Kim Thompson-Pinder (2m 57s):
I was actually debating whether I start the or not. I was really frustrated because, you know, while I worked with a few really people, a lot of the people I was working with were sucking the life out of me. And, you know, it was kind of like, do I even really want to do this? If this is what it's, you know, what it's going to be like, like if, you know, having these customers who, you know, are trying to penny, pinch everything out of you, you know, they want a lower, lower price, but they want more and more and more service. And I remember one day in particular, I just, I sat in front of my computer and I kind of put my head down and I just said, I can't do this anymore.

Kim Thompson-Pinder (3m 43s):
You know, it was causing stress in, in my family because I was having to do extraordinary things just to try and keep these clients happy. So they would pay me, I wasn't sleeping well, yeah, I was unhappy. And of course when the wife and mom's unhappy, it kind of makes everybody else in the household unhappy. And so it was just creating a real situation where I had to decide was I really going to continue with this? And like I said, that one day, it just bowed my head and I was just thinking about it and praying and meditating.

Kim Thompson-Pinder (4m 23s):
And I just had this thought, and to be honest, it was a thought I'd had before that I hadn't really listened to, you know, I had done some trainings and some teachings and it was all of a sudden, like this moment of clarity of everything I had been taught in the past just kind of came to the forefront. And I realized I needed to determine who it was I wanted to work with and only work with that person. Yeah. And that, that moment of clarity really kind of changed things. Now it didn't change it overnight, obviously, because first of all, I had to figure out who it wasn't wanted to work with. Right. And secondly, I had to now start connecting with those people.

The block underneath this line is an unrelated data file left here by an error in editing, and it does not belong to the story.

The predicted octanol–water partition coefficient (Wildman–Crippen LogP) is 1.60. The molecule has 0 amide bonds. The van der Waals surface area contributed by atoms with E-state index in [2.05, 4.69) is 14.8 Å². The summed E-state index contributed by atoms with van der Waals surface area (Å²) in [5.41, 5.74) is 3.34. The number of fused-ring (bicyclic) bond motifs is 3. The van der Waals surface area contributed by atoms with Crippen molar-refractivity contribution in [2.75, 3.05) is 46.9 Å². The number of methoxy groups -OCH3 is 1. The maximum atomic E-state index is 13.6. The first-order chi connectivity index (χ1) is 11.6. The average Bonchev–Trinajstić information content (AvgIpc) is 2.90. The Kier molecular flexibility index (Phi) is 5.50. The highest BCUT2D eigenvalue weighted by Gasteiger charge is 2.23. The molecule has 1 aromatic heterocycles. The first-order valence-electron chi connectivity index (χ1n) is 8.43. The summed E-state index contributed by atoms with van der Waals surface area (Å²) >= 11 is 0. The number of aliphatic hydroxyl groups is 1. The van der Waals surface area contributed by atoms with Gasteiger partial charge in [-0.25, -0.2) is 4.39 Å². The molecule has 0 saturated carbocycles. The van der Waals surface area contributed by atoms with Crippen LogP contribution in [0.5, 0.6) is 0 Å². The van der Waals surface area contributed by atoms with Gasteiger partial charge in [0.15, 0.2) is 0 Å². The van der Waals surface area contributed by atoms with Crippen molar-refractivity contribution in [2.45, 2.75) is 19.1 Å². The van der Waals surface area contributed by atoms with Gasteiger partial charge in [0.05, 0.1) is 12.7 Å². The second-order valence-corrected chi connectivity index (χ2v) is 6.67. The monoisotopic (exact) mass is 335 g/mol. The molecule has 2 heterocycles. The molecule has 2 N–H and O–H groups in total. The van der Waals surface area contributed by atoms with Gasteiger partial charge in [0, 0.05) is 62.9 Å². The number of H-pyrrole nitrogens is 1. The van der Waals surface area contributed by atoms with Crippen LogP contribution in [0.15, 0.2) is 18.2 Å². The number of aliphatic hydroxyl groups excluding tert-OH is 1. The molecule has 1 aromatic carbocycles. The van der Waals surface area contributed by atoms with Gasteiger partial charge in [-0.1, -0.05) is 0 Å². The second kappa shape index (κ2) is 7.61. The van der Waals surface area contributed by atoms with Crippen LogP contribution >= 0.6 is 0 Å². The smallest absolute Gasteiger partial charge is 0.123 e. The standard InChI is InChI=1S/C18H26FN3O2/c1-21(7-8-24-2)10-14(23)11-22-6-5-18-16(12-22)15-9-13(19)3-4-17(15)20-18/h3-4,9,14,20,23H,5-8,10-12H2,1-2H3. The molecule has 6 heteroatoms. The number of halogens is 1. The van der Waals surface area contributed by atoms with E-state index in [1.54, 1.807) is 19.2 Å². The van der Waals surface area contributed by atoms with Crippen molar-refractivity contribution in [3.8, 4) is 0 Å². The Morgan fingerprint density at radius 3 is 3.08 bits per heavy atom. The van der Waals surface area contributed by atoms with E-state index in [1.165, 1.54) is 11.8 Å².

Kim Thompson-Pinder (5m 4s):
And third, I had to finish all the projects with the people. I didn't want to work with, get them off my plate, but over the next six months, I was really able to determine, and that's when my business just started taking off so quickly because now I was working with the people I wanted to work with.

Mark Graban (5m 24s):
And you were, I guess, as you predicted a lot happier working with those people in that context.

Kim Thompson-Pinder (5m 32s):
Yeah. Because, you know, we shamed shared the same values, the same morals they were heart-centered entrepreneurs, they recognized and were willing to pay for quality and value. You know, they weren't looking for just something slapped together. They wanted a quality book and that's what I wanted to write. Yeah. So, Oh no,

Mark Graban (5m 58s):
Go ahead. I just changed everything. Yeah. Yeah. So you've already, I was, I was going to ask you, what are some of those characteristics you've already kind of sketched some of that out? Have you had to figure out how to determine as you put it, if someone is willing to pay for quality and value, is there sort of a pre engagement and, you know, kind of conversation or interviewing process of sorts to try to flush, to try to draw out if they're going to be, as you put it a penny pincher or not?

Kim Thompson-Pinder (6m 32s):
Well, usually I tend to target people. I already feel can well afford, you know, my products and services, but you know, when we have that initial conversation and I gauge it on it, sometimes people aren't ready. So sometimes I don't even mention the price in that initial conversation. You know, sometimes it's a couple of conversations, but it's actually quite simple when I get to the point when we talk about price, you know, if I mentioned the price usually it's yeah. Okay. Can we divide it into a payment plan? Sure. Right. If there's a lot of coworking or, you know, a lot of hesitation on the price, then that kind of gives me an indication, okay.

Kim Thompson-Pinder (7m 15s):